A Shift of Consciousness in American Culture
By: Jessica Weston
Amidst the political tumult of 1968 a drastic shift occurred in both art and media toward a more overtly banal state of mind. Mass media works to reflect this by encompassing the idea of the common, everyday attitude within society. This change in American culture came as an inevitable result of the direction of Western culture because of technology’s impact on our ever-increasing individualistic lifestyles, and can be seen in its extreme within American suburbia. One of the most prominent artists working in 1968 was Andy Warhol. Warhol was, and continues to be, recognized for his work in many areas of the art world encompassing mediums such as film, photography, and painting. Two of his most common works are the silk-screened Marilyn and the 100 Campbell’s soup cans. This growth towards more banal and politically outspoken artwork/media can still be seen as a prominent force in Western culture today.
During his lifetime, Andy Warhol had an uncanny way of predicting the future. One of his most famous quotes, “In the future everyone will be famous for fifteen minutes,” displays one aspect of this talent. Even though he was unaware of the exact results that would develop from technology, such as the Internet, he was still able to formulate an accurate idea of the direction society was headed. The Internet has created easy access to worldwide recognition with sites such as youtube.com and innumerable blogs where people from any corner of the world can express themselves, and occasionally win fame, however small the following may be. Warhol stepped outside the box of most artists to create focus on reflecting and overemphasizing the obsessions of American society through his artwork.
His Death and Disaster Series was completed as a response to our culture’s obsession with violence. The photograph from one of his works, Green Car Crash, was taken from an issue of Newsweek Magazine that he read and then manipulated in a repetitive manner as a painting in green hues. The image is of a man hanging from a pole that he was thrown onto in the car crash (he died 35 minutes later) with the crashed car next to him. Apart from the dying man hanging from the pole, what makes this image so powerful and morbid is the background of a house in what looks to be suburban America and a man walking on the other sidewalk as if nothing is happening. He had a knack at pointing out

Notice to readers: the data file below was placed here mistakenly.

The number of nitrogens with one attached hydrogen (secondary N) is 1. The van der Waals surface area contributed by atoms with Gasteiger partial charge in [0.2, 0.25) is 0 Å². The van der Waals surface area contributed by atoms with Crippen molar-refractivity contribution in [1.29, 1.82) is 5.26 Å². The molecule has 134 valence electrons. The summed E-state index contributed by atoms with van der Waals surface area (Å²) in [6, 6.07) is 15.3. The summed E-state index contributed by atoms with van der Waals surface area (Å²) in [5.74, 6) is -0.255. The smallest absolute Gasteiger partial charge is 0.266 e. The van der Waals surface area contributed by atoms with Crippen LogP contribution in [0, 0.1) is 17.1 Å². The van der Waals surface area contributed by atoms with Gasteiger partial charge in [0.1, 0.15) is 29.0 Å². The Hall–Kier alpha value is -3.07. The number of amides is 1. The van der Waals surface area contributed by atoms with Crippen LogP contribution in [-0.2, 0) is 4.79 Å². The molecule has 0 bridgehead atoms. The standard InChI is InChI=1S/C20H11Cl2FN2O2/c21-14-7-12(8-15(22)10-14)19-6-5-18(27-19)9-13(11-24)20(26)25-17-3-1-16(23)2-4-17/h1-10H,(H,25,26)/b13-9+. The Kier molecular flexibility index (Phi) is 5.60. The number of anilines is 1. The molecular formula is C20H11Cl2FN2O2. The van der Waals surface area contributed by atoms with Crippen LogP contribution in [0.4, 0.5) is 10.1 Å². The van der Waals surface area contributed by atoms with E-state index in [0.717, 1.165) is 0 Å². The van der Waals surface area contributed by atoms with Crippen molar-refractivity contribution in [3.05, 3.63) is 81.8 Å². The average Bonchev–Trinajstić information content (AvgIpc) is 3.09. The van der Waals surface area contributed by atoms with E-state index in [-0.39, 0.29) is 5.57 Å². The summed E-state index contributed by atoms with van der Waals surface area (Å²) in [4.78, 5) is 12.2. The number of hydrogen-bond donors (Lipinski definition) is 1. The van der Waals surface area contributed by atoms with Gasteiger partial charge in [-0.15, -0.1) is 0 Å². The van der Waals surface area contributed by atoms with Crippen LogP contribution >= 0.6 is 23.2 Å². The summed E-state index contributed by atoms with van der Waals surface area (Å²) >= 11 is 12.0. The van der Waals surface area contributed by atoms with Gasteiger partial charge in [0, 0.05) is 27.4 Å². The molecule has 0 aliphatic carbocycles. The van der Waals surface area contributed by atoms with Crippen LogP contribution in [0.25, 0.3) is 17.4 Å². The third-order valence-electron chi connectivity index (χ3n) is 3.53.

America’s obsessions with such force and extreme bluntness that appalled his audience. But this initial shock could be reinforced by the truth behind how these images are what people in America seemed to desire. From violent videogames, movies, and media crime scenes, this lust for violence – even though from a removed perspective – can be seen as a playing an unmistakable role in today’s society.
1968 proved to be an important year for Warhol in creating an increased personal investment in the role of violence. On June 3, Warhol was shot three times by Valerie Solanas (a mere acquaintance who was working on a film project for him at the time) in his own studio, the Factory. When giving her reasoning to the police, Solanas, a member of the feminist group Society for Cutting Up Men, claimed that “he had too much control over” her life. Even though he survived this shooting to live for almost two more decades, he was hospitalized for days and was in bed for several weeks. This violence that was surrounding Warhol, and everyone in society, during the 1960s made an extremely strong impact on him because of this personal act of violence that almost cost him his life.
Several artists today have been influenced and/or affected by Warhol’s movement. He worked to open doors that no one else seemed to have the courage to approach. Warhol reintroduced the idea of having a factory to work in for artists. Today there are several factories throughout Chelsea, Soho, and other highly artist populated neighborhoods. This concept was not one discovered by Andy, but instead re-popularized, as it had been out of practice for around 100 years. Andy Warhol influenced artists such as Jeff Koons and Roe Ethridge who are still working today. From his work with film he also impacted experimental and cult cinematographers such as Michel Gondry, director of Eternal Sunshine of the Spotless Mind and The Science of Sleep.
Warhol’s art in general has created an ongoing debate over whether it can even be considered art. This is because he often took photographs from other artists in the media scene and manipulated them to overemphasize how absurd America’s obsessions were. He would also photograph objects, such as the Campbell’s Soup Can and repeat the image to help highlight his point. Many people see his simplistic schemes and ideas and use them against him because they figure they could create this so-called “art”. But Andy Warhol was the prominent figure in creating the step toward reflecting on the common images and fixations of society that can still be seen today in everyday images and media. Among all this debate Warhol was able to see and digest the world around him, and through that lens he projected what would come to play prominent roles in future generations.